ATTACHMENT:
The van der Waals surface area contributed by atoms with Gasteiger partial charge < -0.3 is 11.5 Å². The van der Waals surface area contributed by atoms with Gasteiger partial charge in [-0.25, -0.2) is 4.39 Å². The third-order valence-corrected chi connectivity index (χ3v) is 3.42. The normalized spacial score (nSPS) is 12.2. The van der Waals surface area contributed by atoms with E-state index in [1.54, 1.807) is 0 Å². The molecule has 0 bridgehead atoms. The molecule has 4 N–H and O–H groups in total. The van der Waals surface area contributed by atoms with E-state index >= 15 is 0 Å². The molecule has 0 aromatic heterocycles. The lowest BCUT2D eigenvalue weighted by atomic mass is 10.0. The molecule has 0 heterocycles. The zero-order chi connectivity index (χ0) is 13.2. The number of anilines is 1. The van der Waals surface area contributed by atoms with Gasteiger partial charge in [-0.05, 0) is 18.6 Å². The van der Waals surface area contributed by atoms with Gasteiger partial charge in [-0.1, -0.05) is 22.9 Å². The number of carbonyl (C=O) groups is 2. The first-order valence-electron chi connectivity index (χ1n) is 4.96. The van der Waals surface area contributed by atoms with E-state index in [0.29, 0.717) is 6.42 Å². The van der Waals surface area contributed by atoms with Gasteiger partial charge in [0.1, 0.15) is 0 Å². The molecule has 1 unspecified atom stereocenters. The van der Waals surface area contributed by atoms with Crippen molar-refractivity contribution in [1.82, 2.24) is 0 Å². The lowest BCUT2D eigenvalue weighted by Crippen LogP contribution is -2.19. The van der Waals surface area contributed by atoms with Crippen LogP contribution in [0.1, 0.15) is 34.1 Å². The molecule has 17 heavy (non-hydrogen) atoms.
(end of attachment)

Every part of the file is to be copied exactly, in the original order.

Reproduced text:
The van der Waals surface area contributed by atoms with Gasteiger partial charge < -0.3 is 11.5 Å². The van der Waals surface area contributed by atoms with Gasteiger partial charge in [-0.25, -0.2) is 4.39 Å². The third-order valence-corrected chi connectivity index (χ3v) is 3.42. The normalized spacial score (nSPS) is 12.2. The van der Waals surface area contributed by atoms with E-state index in [1.54, 1.807) is 0 Å². The molecule has 0 bridgehead atoms. The molecule has 4 N–H and O–H groups in total. The van der Waals surface area contributed by atoms with E-state index >= 15 is 0 Å². The molecule has 0 aromatic heterocycles. The lowest BCUT2D eigenvalue weighted by atomic mass is 10.0. The molecule has 0 heterocycles. The zero-order chi connectivity index (χ0) is 13.2. The number of anilines is 1. The van der Waals surface area contributed by atoms with Gasteiger partial charge in [-0.05, 0) is 18.6 Å². The van der Waals surface area contributed by atoms with Gasteiger partial charge in [-0.1, -0.05) is 22.9 Å². The number of carbonyl (C=O) groups is 2. The first-order valence-electron chi connectivity index (χ1n) is 4.96. The van der Waals surface area contributed by atoms with E-state index in [0.29, 0.717) is 6.42 Å². The van der Waals surface area contributed by atoms with Gasteiger partial charge in [0.1, 0.15) is 0 Å². The molecule has 1 unspecified atom stereocenters. The van der Waals surface area contributed by atoms with Crippen molar-refractivity contribution in [1.82, 2.24) is 0 Å². The lowest BCUT2D eigenvalue weighted by Crippen LogP contribution is -2.19. The van der Waals surface area contributed by atoms with Crippen LogP contribution in [0.1, 0.15) is 34.1 Å². The molecule has 17 heavy (non-hydrogen) atoms.